Of splinters and logs, dust and planks

This morning a follower of Christ told me of another follower of Christ who told her matter-of-factly, “I will be praying for your salvation.” That sounded odd to me since I knew her salvation had already been purchased and that nothing could seperate her from the love of God. Apparently my sister was making some choices that my other sister did not approve of so she nonchalantly judged her “unsaved.”

Why do we do that to each other? Why do we judge? Why can’t we see the heart and character of God in the words of Jesus who gave us a hilarious word picture about judging each other? Jesus told his listeners that before they worried about picking a speck or splinter out of a friend’s eye that they first should consider the “log” or “beam” in their own eye and deal with it. (Mt. 7:3)

Can you picture that? I can. Logs are big. Beams are heavy. They are bigger than splinters, bigger than branches, bigger than limbs. When you trip over a log, you know it. If someone asks you to pile up a bunch of logs you know it’s a task that is going to require more than you can provide without help. I picture it as a guy spinning around with a 10 foot beam sticking straight out of his eyeball saying, “Woah, look at you, Loser! You’ve got a piece of sawdust in your eye. How can you not see that and do something about it!”
Why can’t we see God’s heart in this? Why can’t we see that it hurts His heart when we pass judgement on our brothers and sisters? Why can’t we trust the Holy Spirit to do His work and be there for our brothers and sisters and love them through the messy times of life? We tend to hang our shingles on Matthew 18 and want to speed right toward booting our brothers and sisters out of the family. We miss the heart of even that process which implies time and a goal of restoration. Think about it … “if your brother sins…” What does that mean?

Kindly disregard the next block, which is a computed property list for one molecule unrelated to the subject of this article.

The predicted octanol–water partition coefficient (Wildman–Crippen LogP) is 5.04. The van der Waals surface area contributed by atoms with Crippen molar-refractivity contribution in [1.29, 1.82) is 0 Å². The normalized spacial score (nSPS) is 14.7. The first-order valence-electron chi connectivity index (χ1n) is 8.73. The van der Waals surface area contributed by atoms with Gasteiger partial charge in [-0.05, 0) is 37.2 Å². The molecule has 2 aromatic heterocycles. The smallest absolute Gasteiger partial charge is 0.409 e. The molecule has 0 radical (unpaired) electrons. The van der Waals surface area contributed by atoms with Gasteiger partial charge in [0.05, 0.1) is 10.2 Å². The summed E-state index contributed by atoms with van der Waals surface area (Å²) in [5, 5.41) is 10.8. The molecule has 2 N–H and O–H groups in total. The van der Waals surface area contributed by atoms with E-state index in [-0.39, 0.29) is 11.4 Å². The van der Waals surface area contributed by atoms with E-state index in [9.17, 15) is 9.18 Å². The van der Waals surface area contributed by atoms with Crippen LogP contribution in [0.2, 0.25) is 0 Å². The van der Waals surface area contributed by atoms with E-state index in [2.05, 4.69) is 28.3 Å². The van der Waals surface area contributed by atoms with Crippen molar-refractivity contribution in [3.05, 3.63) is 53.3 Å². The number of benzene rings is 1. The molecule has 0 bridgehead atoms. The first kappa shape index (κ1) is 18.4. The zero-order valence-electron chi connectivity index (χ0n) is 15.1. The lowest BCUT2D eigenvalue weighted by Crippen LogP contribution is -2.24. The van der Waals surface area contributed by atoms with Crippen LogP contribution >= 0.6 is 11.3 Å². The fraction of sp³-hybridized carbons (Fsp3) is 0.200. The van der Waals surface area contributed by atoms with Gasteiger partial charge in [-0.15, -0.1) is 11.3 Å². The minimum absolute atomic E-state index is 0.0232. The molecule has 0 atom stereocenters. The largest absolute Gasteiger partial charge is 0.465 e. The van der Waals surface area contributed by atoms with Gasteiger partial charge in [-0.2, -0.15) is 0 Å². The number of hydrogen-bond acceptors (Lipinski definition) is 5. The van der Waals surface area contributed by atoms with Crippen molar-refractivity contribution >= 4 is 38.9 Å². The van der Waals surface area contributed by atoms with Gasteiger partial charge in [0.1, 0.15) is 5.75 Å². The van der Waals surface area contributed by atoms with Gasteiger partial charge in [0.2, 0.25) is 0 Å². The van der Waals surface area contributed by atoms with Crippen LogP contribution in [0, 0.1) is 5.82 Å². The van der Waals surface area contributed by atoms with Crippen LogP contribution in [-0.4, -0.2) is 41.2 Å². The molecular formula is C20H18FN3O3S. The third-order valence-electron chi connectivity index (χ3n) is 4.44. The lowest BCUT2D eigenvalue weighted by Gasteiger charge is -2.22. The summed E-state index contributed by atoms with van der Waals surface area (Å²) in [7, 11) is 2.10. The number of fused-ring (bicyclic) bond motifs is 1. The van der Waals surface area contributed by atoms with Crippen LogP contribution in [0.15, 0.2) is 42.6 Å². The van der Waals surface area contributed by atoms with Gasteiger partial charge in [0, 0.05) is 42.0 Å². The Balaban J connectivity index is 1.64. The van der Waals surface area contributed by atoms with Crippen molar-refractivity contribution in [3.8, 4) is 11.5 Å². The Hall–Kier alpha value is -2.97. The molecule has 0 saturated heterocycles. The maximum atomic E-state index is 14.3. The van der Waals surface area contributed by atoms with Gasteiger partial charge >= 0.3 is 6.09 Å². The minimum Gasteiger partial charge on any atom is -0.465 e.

I’ve got to measure it and evaluate it against all of Scripture. Does it mean any sin? If someone speeds, tells an ugly woman she looks beautiful, smokes or eats too much do we form a brigade and go after all the sinners to get them to comply and then throw them out if the don’t submit to our code? Maybe God’s talking about “the biggies” here? What are “the biggies?” Why would Jesus say this and also give us the beam and speck analogy? I believe it’s a concern thing. The process of Mt. 18 should be soaked with loving care and not be a cold, hard code of enforcement.
When I am tempted to start focusing on the choices of others and inflate them to disqualifing events that cost them their very salvation, I sin. I minimize the breadth and scope of my Rescuer’s rescuing. I say that it’s good but not good enough to cover this one. Not good enough. Not enough.
Life is messy. We all make bad choices. We all are fragile beings who choose sin. It’s not helpful at all for me to start whacking my sister with the beam sticking out of my own eye to get her to see the speck, beam, or log in her own. The process is noisy and the result is a bloody mess where everyone ends up hurt.
Humility does not puff up and say curtly, “I will pray for your salvation!” Humility says, “I love you, I worry about you and I’m praying that you seek and trust our Father in this. I have no stones to throw.”
In John 8 Jesus comes to the defense of a woman caught having sex with a guy who was not her husband. (That’s probably “a biggie,” huh?) Against all the religious leaders, he takes her side and tells them to consider their own sin. And then, when they all wander away speechless, he turns back to the woman who is probably stairing at the ground waiting to die and he says, “Who condemns you?” She looks around and see that all the guys with the beams sticking out of their eyes are gone. She’s amazed. She’s rescued. She’s been saved. I think she leaves changed as Jesus tells her to go and live life differently.
“I will pray for your salvation.”
“Please don’t. Jesus already took care of that.”

About Scott Linscott

Living life to the fullest, walking in the dust of my Rabbi, creating art through photography and written word, speaking words of hope and encouragement at conferences, workshops, church and civic gatherings.
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